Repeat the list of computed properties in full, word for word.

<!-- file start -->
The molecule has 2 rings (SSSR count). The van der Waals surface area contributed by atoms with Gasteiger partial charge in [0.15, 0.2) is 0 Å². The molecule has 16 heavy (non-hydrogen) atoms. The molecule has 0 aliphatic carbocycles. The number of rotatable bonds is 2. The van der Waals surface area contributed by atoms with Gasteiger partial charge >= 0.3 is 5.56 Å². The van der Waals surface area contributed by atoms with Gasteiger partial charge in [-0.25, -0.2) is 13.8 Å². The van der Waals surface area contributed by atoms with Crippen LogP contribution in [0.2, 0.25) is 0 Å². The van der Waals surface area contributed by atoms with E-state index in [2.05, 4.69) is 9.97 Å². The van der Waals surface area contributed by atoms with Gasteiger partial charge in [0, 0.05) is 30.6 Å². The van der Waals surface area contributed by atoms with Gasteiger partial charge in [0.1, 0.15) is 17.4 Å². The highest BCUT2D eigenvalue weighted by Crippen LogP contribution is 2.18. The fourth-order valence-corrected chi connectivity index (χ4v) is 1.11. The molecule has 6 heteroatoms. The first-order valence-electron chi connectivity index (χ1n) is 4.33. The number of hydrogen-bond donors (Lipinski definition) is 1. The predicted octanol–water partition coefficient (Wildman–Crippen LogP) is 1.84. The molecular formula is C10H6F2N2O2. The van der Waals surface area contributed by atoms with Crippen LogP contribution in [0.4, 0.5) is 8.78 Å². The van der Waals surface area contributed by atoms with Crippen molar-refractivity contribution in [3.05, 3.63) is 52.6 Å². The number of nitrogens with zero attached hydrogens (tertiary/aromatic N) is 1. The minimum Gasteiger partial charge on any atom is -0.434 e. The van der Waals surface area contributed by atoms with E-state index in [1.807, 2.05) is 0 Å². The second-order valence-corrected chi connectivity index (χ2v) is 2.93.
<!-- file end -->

The molecule has 2 rings (SSSR count). The van der Waals surface area contributed by atoms with Gasteiger partial charge in [0.15, 0.2) is 0 Å². The molecule has 16 heavy (non-hydrogen) atoms. The molecule has 0 aliphatic carbocycles. The number of rotatable bonds is 2. The van der Waals surface area contributed by atoms with Gasteiger partial charge >= 0.3 is 5.56 Å². The van der Waals surface area contributed by atoms with Gasteiger partial charge in [-0.25, -0.2) is 13.8 Å². The van der Waals surface area contributed by atoms with Crippen LogP contribution in [0.2, 0.25) is 0 Å². The van der Waals surface area contributed by atoms with E-state index in [2.05, 4.69) is 9.97 Å². The van der Waals surface area contributed by atoms with Gasteiger partial charge in [0, 0.05) is 30.6 Å². The van der Waals surface area contributed by atoms with Gasteiger partial charge in [0.1, 0.15) is 17.4 Å². The highest BCUT2D eigenvalue weighted by Crippen LogP contribution is 2.18. The fourth-order valence-corrected chi connectivity index (χ4v) is 1.11. The molecule has 6 heteroatoms. The first-order valence-electron chi connectivity index (χ1n) is 4.33. The number of hydrogen-bond donors (Lipinski definition) is 1. The predicted octanol–water partition coefficient (Wildman–Crippen LogP) is 1.84. The molecular formula is C10H6F2N2O2. The van der Waals surface area contributed by atoms with Crippen LogP contribution in [0.4, 0.5) is 8.78 Å². The van der Waals surface area contributed by atoms with Crippen molar-refractivity contribution in [3.05, 3.63) is 52.6 Å². The number of nitrogens with zero attached hydrogens (tertiary/aromatic N) is 1. The minimum Gasteiger partial charge on any atom is -0.434 e. The van der Waals surface area contributed by atoms with E-state index in [1.807, 2.05) is 0 Å². The second-order valence-corrected chi connectivity index (χ2v) is 2.93.